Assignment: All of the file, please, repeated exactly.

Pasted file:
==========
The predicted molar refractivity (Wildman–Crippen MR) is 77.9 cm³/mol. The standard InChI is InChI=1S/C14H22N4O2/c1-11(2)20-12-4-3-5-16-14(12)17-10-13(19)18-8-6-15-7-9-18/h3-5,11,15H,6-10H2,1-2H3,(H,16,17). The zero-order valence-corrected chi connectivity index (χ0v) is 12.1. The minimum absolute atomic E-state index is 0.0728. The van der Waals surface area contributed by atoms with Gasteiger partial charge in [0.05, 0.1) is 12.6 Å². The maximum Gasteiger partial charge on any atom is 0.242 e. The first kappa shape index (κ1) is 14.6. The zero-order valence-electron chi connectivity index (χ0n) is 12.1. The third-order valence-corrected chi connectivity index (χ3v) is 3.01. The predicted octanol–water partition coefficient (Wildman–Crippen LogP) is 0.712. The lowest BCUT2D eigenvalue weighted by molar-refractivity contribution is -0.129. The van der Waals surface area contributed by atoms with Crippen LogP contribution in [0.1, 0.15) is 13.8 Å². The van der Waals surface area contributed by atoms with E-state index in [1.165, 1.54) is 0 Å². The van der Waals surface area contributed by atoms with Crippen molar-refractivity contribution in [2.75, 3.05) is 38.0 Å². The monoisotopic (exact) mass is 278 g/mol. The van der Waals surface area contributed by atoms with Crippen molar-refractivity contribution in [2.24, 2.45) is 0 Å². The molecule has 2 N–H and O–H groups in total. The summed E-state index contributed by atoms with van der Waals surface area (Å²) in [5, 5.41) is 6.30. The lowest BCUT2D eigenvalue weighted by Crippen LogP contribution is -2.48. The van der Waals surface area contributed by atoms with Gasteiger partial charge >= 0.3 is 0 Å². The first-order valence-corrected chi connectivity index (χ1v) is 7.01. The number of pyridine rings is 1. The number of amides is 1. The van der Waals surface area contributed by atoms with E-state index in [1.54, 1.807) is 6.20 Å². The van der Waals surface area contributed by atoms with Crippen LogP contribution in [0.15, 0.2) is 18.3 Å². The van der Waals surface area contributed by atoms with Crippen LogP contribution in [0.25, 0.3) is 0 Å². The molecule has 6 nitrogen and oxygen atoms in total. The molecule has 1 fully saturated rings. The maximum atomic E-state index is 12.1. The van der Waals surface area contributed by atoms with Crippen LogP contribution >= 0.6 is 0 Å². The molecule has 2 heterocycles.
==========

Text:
The predicted molar refractivity (Wildman–Crippen MR) is 77.9 cm³/mol. The standard InChI is InChI=1S/C14H22N4O2/c1-11(2)20-12-4-3-5-16-14(12)17-10-13(19)18-8-6-15-7-9-18/h3-5,11,15H,6-10H2,1-2H3,(H,16,17). The zero-order valence-corrected chi connectivity index (χ0v) is 12.1. The minimum absolute atomic E-state index is 0.0728. The van der Waals surface area contributed by atoms with Gasteiger partial charge in [0.05, 0.1) is 12.6 Å². The maximum Gasteiger partial charge on any atom is 0.242 e. The first kappa shape index (κ1) is 14.6. The zero-order valence-electron chi connectivity index (χ0n) is 12.1. The third-order valence-corrected chi connectivity index (χ3v) is 3.01. The predicted octanol–water partition coefficient (Wildman–Crippen LogP) is 0.712. The lowest BCUT2D eigenvalue weighted by molar-refractivity contribution is -0.129. The van der Waals surface area contributed by atoms with Crippen LogP contribution in [0.1, 0.15) is 13.8 Å². The van der Waals surface area contributed by atoms with E-state index in [1.165, 1.54) is 0 Å². The van der Waals surface area contributed by atoms with Crippen molar-refractivity contribution in [2.75, 3.05) is 38.0 Å². The monoisotopic (exact) mass is 278 g/mol. The van der Waals surface area contributed by atoms with Crippen molar-refractivity contribution in [2.24, 2.45) is 0 Å². The molecule has 2 N–H and O–H groups in total. The summed E-state index contributed by atoms with van der Waals surface area (Å²) in [5, 5.41) is 6.30. The lowest BCUT2D eigenvalue weighted by Crippen LogP contribution is -2.48. The van der Waals surface area contributed by atoms with Gasteiger partial charge >= 0.3 is 0 Å². The first-order valence-corrected chi connectivity index (χ1v) is 7.01. The number of pyridine rings is 1. The number of amides is 1. The van der Waals surface area contributed by atoms with E-state index in [1.54, 1.807) is 6.20 Å². The van der Waals surface area contributed by atoms with Crippen LogP contribution in [0.15, 0.2) is 18.3 Å². The van der Waals surface area contributed by atoms with Crippen LogP contribution in [0.25, 0.3) is 0 Å². The molecule has 6 nitrogen and oxygen atoms in total. The molecule has 1 fully saturated rings. The maximum atomic E-state index is 12.1. The van der Waals surface area contributed by atoms with Crippen LogP contribution >= 0.6 is 0 Å². The molecule has 2 heterocycles.